Corps boosts local food
By CARLOYN LUCAS-ZENK
Stephens Media Hawaii
Prior to moving from North Carolina to Hawaii Island, 25-year-old Jane Lee was unsure about what she stood for. While possessing certain interests and principles, nothing really stuck until she started working on local farms and realized food sovereignty was her passion.
Lee instantly felt a strong connection with the North Kohala community and its goal to produce 50 percent of the food it consumes. Helping reach that aim and being part of the inspiring collaborative partnerships happening toward food self-sufficiency were more important to Lee than disputing whether the goal is attainable.
Upon hearing about a national service program connecting keiki to real food and helping them grow up healthy, Lee jumped at the opportunity to have an even greater role in the local food movement.
Part of the AmeriCorps service network, FoodCorps was launched in 2011 to address childhood obesity and food insecurity in underserved communities through the promotion of school gardens, farm-to-school programs and nutritional education. The program believes when knowledge, engagement and access are implemented together, children’s attitudes toward the consumption of healthy food changes. Children will adopt healthier lifestyles, improve their academic performance and obtain real-life learning experiences about sustainability and eco-literacy.
The program operates in 15 states, including Hawaii, which was added this year. The Kohala Center, an independent, community-based center for research, education and conservation, is the host site for the state’s program — a fitting testament to the successes and strengths of the center’s Hawaii Island School Garden Network.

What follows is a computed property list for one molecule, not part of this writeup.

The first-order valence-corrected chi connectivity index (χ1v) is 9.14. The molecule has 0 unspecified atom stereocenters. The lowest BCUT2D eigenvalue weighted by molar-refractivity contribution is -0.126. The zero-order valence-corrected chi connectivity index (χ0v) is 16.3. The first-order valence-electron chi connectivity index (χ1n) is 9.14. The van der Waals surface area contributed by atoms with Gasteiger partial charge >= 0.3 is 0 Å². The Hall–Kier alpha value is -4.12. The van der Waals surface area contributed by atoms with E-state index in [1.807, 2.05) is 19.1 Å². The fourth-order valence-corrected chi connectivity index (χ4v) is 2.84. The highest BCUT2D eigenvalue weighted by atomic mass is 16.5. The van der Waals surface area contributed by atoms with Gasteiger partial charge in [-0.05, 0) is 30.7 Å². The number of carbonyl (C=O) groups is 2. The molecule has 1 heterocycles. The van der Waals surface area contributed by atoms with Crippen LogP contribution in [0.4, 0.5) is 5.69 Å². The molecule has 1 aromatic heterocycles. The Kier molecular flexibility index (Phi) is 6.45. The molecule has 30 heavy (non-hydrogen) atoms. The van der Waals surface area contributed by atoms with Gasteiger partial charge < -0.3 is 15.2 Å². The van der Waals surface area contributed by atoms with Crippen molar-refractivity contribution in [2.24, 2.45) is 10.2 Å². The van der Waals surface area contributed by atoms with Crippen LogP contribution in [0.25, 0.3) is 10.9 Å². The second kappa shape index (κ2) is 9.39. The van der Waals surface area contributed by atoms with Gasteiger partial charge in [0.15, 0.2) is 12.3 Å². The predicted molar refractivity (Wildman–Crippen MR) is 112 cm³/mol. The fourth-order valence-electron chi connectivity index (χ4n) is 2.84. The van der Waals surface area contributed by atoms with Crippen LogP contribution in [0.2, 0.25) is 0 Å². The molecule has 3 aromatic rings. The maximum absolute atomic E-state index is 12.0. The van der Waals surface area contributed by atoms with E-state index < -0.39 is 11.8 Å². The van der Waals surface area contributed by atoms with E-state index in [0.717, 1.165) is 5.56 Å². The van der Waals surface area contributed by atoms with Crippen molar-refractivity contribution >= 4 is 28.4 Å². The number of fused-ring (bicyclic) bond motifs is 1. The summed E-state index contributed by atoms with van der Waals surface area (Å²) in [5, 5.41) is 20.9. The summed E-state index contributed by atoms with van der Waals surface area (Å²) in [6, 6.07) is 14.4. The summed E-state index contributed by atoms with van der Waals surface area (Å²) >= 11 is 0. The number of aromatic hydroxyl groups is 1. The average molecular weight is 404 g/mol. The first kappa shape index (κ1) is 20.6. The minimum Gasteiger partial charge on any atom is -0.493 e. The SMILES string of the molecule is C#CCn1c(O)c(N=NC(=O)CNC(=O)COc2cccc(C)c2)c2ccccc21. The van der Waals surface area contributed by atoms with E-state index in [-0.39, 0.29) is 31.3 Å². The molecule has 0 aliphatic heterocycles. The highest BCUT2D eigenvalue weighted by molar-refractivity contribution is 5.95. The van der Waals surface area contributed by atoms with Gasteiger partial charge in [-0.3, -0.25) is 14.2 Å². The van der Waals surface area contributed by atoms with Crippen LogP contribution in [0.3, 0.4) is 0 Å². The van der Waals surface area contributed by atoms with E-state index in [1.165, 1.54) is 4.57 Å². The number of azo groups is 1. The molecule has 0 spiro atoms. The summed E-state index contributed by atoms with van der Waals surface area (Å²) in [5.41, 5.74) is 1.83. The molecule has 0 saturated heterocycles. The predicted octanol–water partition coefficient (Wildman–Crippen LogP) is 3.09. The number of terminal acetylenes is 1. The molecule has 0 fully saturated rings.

“The movement to reconnect our children and youth to the sources of their food and health, and to renew their connections to the aina, the source of all life, is well recognized at the community level,” said Nancy Redfeather, Hawaii Island School Garden Network program director and FoodCorps Hawaii host site supervisor. “To have the national FoodCorps select Hawaii for additional support is a result of the work of Hawaii’s garden and classroom teachers, principals and communities throughout the islands.”
Lee is among the inaugural eight-member team of FoodCorps Hawaii. For 11 months, they will work at locations that have already begun to improve school food and need help in expanding their work or attaining a particular vision. On Hawaii Island, there are five FoodCorps members: Lee at Kohala Elementary, Jessica Sobocinski at Honaunau Elementary, Jolyne Oyama at Naalehu Elementary, Julia Nemoto at Waimea Middle and Leinaala Kealoha at Kua O Ka La Public Charter schools.
The eight were introduced to the public Friday afternoon during the joyful launch of FoodCorps Hawaii at Malaai, the culinary garden at Waimea Middle. These members were chosen from roughly 1,000 applications from around the nation and are believed to be effective leaders by the principals who made the final selections. All had the desired qualities, including knowledge of local culture and values, dedication to healthy communities, a sense of kuleana to foster youth and the willingness to develop innovative practices to build food systems.